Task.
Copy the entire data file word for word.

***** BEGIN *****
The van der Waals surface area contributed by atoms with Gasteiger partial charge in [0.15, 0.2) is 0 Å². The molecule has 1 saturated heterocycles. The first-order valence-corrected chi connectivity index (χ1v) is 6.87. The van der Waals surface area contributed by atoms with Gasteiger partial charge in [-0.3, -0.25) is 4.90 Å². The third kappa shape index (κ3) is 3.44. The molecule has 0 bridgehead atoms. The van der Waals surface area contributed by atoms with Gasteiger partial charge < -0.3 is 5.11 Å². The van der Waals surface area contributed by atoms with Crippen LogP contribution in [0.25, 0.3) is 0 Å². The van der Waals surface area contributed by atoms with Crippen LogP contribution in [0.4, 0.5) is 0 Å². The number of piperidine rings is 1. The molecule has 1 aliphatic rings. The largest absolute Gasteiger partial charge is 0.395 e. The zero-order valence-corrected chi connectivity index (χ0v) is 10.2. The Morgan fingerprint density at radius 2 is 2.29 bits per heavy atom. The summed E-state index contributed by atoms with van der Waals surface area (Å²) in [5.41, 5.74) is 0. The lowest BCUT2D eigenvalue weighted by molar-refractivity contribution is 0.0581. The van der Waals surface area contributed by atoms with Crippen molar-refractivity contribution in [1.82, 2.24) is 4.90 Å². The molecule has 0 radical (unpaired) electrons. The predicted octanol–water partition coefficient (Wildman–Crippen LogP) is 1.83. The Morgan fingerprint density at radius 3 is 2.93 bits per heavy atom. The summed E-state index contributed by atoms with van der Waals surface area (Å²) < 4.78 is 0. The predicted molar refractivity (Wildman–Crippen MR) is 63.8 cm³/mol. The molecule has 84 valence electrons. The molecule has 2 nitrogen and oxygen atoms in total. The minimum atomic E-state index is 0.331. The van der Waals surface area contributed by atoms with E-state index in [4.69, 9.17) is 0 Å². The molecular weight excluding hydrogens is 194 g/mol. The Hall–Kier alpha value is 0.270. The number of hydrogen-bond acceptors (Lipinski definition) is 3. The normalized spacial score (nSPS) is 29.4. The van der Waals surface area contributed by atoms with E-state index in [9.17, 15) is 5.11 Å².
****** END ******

The van der Waals surface area contributed by atoms with Gasteiger partial charge in [0.15, 0.2) is 0 Å². The molecule has 1 saturated heterocycles. The first-order valence-corrected chi connectivity index (χ1v) is 6.87. The van der Waals surface area contributed by atoms with Gasteiger partial charge in [-0.3, -0.25) is 4.90 Å². The third kappa shape index (κ3) is 3.44. The molecule has 0 bridgehead atoms. The van der Waals surface area contributed by atoms with Gasteiger partial charge < -0.3 is 5.11 Å². The van der Waals surface area contributed by atoms with Crippen LogP contribution in [0.25, 0.3) is 0 Å². The van der Waals surface area contributed by atoms with Crippen LogP contribution in [0.4, 0.5) is 0 Å². The number of piperidine rings is 1. The molecule has 1 aliphatic rings. The largest absolute Gasteiger partial charge is 0.395 e. The zero-order valence-corrected chi connectivity index (χ0v) is 10.2. The Morgan fingerprint density at radius 2 is 2.29 bits per heavy atom. The summed E-state index contributed by atoms with van der Waals surface area (Å²) in [5.41, 5.74) is 0. The lowest BCUT2D eigenvalue weighted by molar-refractivity contribution is 0.0581. The van der Waals surface area contributed by atoms with Crippen molar-refractivity contribution in [1.82, 2.24) is 4.90 Å². The molecule has 0 radical (unpaired) electrons. The predicted octanol–water partition coefficient (Wildman–Crippen LogP) is 1.83. The Morgan fingerprint density at radius 3 is 2.93 bits per heavy atom. The summed E-state index contributed by atoms with van der Waals surface area (Å²) < 4.78 is 0. The predicted molar refractivity (Wildman–Crippen MR) is 63.8 cm³/mol. The molecule has 84 valence electrons. The molecule has 2 nitrogen and oxygen atoms in total. The minimum atomic E-state index is 0.331. The van der Waals surface area contributed by atoms with E-state index in [4.69, 9.17) is 0 Å². The molecular weight excluding hydrogens is 194 g/mol. The Hall–Kier alpha value is 0.270. The number of hydrogen-bond acceptors (Lipinski definition) is 3. The normalized spacial score (nSPS) is 29.4. The van der Waals surface area contributed by atoms with E-state index in [9.17, 15) is 5.11 Å².